Internet companies don’t use apps to sell apps, but rather they use apps as a vehicle to deliver their core product or service. Consumers download and use apps to use the service provided by the app, not the app itself. Providing products and services in different fields is the real reason internet firms develop apps, and these are the internet companies’ core class, nor the app itself.
From a trademark infringement perspective, does the failure to register a class nine trademark suggest infringement of the class nine trademark rights of others?
In normal circumstances, internet companies, internet firms and more traditional industries have registered a trademark for their core services, and can distinguish the origin of their services or products through the trademark in this class. They cannot delimit the class of their product or service as use of mobile application software just because of their use of mobile application software in their business operations, but rather they should judge their class on the basis of overall services.
At the same time, similarity of trademarks and similarity of goods or services are only some of the factors to consider in terms of infringement. In addition, likelihood of confusion, the possibility of misidentification and the trademark in question’s significance and fame are also factors in judging trademark infringement. In most situations, internet companies or traditional industries have a trademark for their core services, and their target consumers are those who need this app’s services, and not consumers who need smartphone software. Therefore, the lack of a trademark for products in class nine will not necessarily be misleading to the consumers in question, which does not constitute infringement of the trademark products in class nine. In most cases, the trademarks of internet firms are often arbitrary or suggestive trademarks, and the trademarks already registered for products in class nine are only registered trademarks in terms of status, without being used by the registered owner and used for a significant number of products, the fame of the trademark itself will not be great, and trademarks that aren’t well known and that aren’t very significant should not be given overly-strong protection.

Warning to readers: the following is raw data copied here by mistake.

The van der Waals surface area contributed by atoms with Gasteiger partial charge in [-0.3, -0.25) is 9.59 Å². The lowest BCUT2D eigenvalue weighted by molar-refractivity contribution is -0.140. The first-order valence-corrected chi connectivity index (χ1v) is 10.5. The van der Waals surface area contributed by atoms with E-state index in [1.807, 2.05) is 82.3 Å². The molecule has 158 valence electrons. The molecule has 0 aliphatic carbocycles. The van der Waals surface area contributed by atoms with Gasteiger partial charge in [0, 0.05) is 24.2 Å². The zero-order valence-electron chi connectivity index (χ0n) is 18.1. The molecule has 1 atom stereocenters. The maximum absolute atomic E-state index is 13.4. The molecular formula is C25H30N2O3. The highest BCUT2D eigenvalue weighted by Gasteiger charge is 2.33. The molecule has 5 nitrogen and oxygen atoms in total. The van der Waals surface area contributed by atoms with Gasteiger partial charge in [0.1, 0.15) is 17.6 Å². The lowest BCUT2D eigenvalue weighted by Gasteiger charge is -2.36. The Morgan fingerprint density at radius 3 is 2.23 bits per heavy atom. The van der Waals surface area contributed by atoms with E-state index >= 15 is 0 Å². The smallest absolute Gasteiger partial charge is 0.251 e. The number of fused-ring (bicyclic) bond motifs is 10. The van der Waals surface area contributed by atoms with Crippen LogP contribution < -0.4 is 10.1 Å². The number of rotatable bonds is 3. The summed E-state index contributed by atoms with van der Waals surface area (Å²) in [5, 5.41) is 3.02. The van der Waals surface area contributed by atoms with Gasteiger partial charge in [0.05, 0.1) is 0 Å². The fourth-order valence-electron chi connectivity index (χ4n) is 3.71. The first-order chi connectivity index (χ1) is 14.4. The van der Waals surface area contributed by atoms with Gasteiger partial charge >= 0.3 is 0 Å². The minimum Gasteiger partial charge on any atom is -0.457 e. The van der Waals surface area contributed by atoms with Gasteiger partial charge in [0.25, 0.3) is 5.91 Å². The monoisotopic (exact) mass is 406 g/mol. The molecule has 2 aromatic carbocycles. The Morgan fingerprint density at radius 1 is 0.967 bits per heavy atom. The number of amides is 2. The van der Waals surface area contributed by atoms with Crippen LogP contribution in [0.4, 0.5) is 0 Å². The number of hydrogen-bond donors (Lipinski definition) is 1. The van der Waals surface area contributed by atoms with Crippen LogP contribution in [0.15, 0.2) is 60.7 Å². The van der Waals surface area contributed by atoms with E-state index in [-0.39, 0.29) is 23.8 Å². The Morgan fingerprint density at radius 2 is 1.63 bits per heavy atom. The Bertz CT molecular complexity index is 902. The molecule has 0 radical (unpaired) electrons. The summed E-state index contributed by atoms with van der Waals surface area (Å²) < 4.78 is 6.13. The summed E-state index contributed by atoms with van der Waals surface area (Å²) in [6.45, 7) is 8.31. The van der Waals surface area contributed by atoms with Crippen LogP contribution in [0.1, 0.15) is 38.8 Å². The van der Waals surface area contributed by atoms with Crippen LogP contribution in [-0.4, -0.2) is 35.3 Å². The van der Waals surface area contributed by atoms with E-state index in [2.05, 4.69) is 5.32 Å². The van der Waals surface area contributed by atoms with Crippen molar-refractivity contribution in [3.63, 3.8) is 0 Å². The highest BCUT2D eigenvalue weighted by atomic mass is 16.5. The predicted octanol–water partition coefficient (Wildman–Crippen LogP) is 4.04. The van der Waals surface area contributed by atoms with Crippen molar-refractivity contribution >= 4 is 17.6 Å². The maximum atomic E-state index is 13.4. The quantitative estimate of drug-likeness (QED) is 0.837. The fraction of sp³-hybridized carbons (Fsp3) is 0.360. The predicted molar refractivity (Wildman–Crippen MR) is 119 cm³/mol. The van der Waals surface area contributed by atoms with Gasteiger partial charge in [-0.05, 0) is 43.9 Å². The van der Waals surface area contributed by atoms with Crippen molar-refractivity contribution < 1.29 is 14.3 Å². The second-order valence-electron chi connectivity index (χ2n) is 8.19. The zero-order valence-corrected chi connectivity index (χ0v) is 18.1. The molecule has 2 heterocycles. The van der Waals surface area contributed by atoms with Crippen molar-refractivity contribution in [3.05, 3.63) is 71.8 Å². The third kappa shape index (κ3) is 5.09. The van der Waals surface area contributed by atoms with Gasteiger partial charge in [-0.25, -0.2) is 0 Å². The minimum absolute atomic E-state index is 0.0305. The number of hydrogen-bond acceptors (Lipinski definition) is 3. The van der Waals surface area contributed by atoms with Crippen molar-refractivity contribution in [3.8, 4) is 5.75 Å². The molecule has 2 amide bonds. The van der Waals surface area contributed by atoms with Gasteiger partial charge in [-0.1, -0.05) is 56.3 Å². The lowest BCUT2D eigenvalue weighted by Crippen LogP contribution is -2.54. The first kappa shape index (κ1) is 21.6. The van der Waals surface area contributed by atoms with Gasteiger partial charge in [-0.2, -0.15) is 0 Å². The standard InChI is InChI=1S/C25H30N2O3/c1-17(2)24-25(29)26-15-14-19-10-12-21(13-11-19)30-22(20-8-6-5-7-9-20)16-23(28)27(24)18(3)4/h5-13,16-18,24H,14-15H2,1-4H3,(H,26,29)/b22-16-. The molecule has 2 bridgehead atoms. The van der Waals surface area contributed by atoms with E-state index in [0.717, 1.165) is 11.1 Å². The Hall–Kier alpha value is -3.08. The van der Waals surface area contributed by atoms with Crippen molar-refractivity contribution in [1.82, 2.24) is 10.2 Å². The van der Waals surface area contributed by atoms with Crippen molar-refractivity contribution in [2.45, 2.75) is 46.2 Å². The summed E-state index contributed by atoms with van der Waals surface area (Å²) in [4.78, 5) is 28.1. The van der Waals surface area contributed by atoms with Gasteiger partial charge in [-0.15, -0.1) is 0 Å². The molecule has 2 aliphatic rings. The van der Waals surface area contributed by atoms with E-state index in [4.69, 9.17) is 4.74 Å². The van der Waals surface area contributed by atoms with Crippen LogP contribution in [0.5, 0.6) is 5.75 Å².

In conclusion, it’s undeniable that trademarks registered for products in class nine have a close connection to many internet companies, so to avoid getting involved in unnecessary trademark disputes or having one’s app removed from app stores, internet firms should eventually register a trademark for products in class nine, but if they don’t have a trademark for products in class nine, this does not necessarily have any effect on their ability to launch a public offering or even put them at risk of being accused of trademark infringement. Jumping to the conclusion that internet firms use of the name of their app is an infringement of existing trademarks on downloadable mobile phone application software products in class nine is not in the interests of the development of China’s internet economy, and harms the interests of the internet firms in question, and, in the end, will lead to apps, such as SoYoung, being removed from the app store, ultimately undermining the rights of consumers. The development of the internet economy in China is extremely fast-paced, so all parties require time to understand these new kinds of legal issues, and they must do so with calm analysis and judgment, balancing the legal rights of all parties involved.
This article was translated from the original Chinese, which appeared in the Issue 646 of the Unitalen Newsletter, by Conor Stuart.